Resultados para la búsqueda "productivity" : 3 resultados
Industry 4.0 and firm performance in Spain: a first scan
Joan Torrent-Sellens

This article analyses the relationship between the uses of Industry 4.0 technologies (I4.0), the value generation and firm results. Based on a sample of 1,525 Spanish industrial firms for 2014, the uses of four basic I4.0 technologies are identified: 1) computer-aided industrial design (CAD); 2) robotics; 3) flexible production systems; and 4) the activity’s numerical control machinery and software, an additional indicator is constructed and the statistical association with the value generation and firm results are studied. The research has obtained three main results. First of all, it is worth noting its incipience. 72.5% of Spanish industrial firms either do not use or use very moderately the I4.0 technologies. Despite of this and secondly, it should be noted that the uses of these technologies are associated with a value generating process in industrial firms which is more intensive in R&D and human capital, more innovative, more digital and more sustainable. And, thirdly, the research also concludes that firms with more intensive uses of I4.0 technologies have better results in terms of sales, value added, exports and gross operating margin. Productivity and employment results are especially relevant. I4.0 intensive industrial firms are 30% more efficient than firms that do not use these technologies. They are also able to take on a much larger number of employees (twice the industrial average) and to pay them much better (12.4% above the industrial average). Finally, the article also discusses the role that I4.0 could play as a new general purpose technology.

Flexicurity or the paradigm of welfare to workfare in the current Spanish post-recession period
Purificación Baldoví

The Spanish economy is more productive but employment rates have not returned to levels prior to the recession. Therefore, the main challenge is reducing unemployment and temporary employment, creating quality, stable and productive jobs that help reduce inequality, as well as resuming the path of convergence with more advanced economies. The model of flexicurity is defined as a strategy to modernize the labour market through two paths that converge: flexibility (for both business and workers, to respond to the needs of both) and safety (for workers who must be able to develop their careers, expand their skills and receive support from social security systems during periods of inactivity). However, this model of Danish flexicurity cannot be implemented directly to each Member State or region of the European Union, but rather it must be adapted to each context with an adequate combination of instruments that respond in our region to the debate between different social and political sensitivities. The goal is not increasing precariousness through flexibility, but rather flexible specialization.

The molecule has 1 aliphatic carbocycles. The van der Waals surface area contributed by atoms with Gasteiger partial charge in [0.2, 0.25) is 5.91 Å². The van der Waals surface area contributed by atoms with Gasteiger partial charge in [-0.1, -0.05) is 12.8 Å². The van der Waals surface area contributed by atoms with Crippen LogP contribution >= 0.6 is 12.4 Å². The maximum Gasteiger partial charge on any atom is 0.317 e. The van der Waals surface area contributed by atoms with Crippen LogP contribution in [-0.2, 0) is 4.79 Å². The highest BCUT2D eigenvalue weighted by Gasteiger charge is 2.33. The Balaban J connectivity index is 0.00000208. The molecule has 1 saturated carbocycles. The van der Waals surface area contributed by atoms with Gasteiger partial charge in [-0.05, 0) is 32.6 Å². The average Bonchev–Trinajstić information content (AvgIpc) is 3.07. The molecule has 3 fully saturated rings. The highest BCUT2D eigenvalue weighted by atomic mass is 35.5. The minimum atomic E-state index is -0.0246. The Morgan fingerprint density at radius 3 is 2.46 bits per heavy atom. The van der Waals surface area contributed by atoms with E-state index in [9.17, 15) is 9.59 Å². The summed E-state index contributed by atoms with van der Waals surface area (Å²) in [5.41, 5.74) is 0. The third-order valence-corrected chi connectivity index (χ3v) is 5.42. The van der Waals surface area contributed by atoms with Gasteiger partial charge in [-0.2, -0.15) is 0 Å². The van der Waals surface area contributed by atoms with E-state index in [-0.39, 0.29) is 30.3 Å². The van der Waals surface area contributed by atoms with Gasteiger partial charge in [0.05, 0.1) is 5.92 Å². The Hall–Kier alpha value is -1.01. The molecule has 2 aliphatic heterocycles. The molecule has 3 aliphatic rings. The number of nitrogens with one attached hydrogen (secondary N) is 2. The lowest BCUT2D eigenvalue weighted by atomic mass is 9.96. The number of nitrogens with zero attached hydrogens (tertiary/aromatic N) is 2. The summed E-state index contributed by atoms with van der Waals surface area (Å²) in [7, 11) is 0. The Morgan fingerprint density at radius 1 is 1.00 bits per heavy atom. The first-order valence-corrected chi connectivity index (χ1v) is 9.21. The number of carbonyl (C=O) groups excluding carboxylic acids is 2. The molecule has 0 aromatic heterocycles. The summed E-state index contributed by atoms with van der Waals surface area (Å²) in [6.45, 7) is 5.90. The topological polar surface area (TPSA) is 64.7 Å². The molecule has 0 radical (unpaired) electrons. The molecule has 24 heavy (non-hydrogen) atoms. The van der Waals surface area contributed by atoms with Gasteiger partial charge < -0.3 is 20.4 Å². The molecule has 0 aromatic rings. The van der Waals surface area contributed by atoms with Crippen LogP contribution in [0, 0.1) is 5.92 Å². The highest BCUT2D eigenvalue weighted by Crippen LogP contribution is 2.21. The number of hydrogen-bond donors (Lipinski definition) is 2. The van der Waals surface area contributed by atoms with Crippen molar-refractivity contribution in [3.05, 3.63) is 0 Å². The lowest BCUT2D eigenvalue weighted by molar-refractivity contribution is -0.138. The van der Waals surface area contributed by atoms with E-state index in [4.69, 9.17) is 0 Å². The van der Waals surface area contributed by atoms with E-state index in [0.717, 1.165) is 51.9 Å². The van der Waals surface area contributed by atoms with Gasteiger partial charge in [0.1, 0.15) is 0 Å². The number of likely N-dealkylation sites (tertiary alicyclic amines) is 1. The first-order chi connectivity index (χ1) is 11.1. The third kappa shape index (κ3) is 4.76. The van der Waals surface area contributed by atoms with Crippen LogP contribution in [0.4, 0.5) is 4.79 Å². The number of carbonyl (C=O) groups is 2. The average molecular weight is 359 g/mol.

Liquid European Convergence
Josep Lladós-Masllorens

The Economic Monetary Union project was founded with the expectation that a greater level of macroeconomic stability would help to improve living conditions for the European population, especially in countries with lower incomes. Labour productivity is one of the main indicators of an economy's international competitiveness, and is also a measure of a society's capacity to improve its wellbeing. Analysis of the project's evolution demonstrates how possibilities for convergence in productivity are conditioned by the economic growth model in place, and also by the strategy used in response to the financial crisis.

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